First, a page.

It’s a huge mistake to apply the same tactics when testing different types of application. There are few factors you need to consider depending on what type of application you are going to test.
Unlike desktop application, there is a huge variety of mobile platforms, which makes a headache for testers to cover all of the testing areas. It is very hard to ensure that a mobile application will work properly on all types of platforms and device types from different vendors. Frequent updates on the mobile device market is another big challenge for testers.
Despite the fact that some vendors release devices with a big screen resolution, in the majority of cases, mobile device screens have much smaller sizes than desktops have. Complying with all these limitations and providing users with agile usability is a pretty hard task to complete. In addition, mobile application must be tested in different layouts, and configurations to eliminate possible bugs and related issues.
In 99% of cases you are working with a desktop computer using mouse and keyboard. Mobile devices, on the contrary, trying to interact with users in all possible ways.Voice recognition, touch screen gestures, eye movement this list tends to be unlimited with all the new features that are released by toprated brands. This brings a burden of testing, especially when your application should imply a lot of ways of interaction with an enduser.
Desktop applications are easy to separate they are either “desktop” or “web”. Mobile applications are more complex. With the development of HTML5 standard, application can be divided into native, HTML5 compliant and hybrid, however, the line between these types is blurred. The testing process for all these applications is different, so you, as a tester, must be familiar with testing techniques that can be applied to application types and “feel” the difference between them.
Desktop platforms have all the necessary means to show and test full functionality of a particular application. You can even use a virtualization for that purpose. However, on mobile platforms you are forced to use different emulators or simulators that are lacked of such a comprehensive tool.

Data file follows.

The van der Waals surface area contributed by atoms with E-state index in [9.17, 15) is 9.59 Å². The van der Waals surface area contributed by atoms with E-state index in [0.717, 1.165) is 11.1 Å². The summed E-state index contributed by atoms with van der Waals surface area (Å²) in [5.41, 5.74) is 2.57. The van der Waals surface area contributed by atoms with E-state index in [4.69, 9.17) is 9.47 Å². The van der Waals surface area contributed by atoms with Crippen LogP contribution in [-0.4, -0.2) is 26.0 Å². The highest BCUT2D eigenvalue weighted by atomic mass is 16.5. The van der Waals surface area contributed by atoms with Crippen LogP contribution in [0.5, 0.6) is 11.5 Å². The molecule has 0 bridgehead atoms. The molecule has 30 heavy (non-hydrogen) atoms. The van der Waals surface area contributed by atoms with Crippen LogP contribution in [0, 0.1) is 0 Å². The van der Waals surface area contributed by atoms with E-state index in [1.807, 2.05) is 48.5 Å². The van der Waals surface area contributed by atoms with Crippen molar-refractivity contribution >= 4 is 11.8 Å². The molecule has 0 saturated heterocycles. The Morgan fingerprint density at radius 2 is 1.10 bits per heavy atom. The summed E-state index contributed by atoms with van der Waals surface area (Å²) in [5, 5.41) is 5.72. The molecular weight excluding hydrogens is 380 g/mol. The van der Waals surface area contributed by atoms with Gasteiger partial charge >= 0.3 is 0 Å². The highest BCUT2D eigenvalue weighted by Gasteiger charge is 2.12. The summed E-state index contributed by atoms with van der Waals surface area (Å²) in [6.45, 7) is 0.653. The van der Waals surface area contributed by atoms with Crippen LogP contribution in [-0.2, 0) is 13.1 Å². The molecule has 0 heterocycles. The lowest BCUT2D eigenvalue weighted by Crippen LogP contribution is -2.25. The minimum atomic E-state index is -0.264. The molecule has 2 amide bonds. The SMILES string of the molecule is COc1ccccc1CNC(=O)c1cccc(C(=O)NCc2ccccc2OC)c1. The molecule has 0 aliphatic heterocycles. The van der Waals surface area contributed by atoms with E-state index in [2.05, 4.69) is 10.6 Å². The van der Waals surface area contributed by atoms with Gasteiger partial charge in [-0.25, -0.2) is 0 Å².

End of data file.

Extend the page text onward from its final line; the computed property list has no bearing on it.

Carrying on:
Testers should pay attention to these limitations in order to choose the one, which is best suited for your needs.
Mobile applications work in their own “workspace”, but stay connected with many other platform features in order to exchange different kinds of data. Some data may contain credentials or other confidential information, so in a mobile world It is very important to keep these data exchange “transactions” secure because it may lead to an information disclosure vulnerabilities or other issues related to data compromising.
Mobile applications are strongly associated with different networks. This is why testers should be more precise when it comes to the “networkrelated” functionality. For example, how the application will respond to a weak network signal, when a network is unavailable or when a carrier was changed. Due to a wide variety of different combinations, it is not always possible to simulate all the situation that may arise in real life.
Mobile applications are installed, removed and updated more frequently than desktop ones. In addition, mobile platform is updated more often as well. It means that developers and testers should be always on the edge of upcoming software releases to be able to provide timely updates into their application in order to stay on top. It also implies implicit challenges related to data storage and backward compatibility, especially, when an application is used by more than one device with different OS and application versions.
Different interruptions are inevitable way of working of mobile applications: incoming calls, sms, push notifications, etc. Testers must ensure that the application handles all the interruptions in a logical way, which makes that application more reliable, predictable and non errorprone and its behavior becomes more agile and straightforward.
It means that mobile application must be tested on different criteria that are crucial for that kind of devices. For example, how much space is occupied after installation, memory, CPU and battery consumption in idle and fullyloaded
states, installation/uninstallation paths and how installed files will be deleted. All these examples are general representation, so all specific aspects should be deeply investigated and added as a part of your testing strategy.
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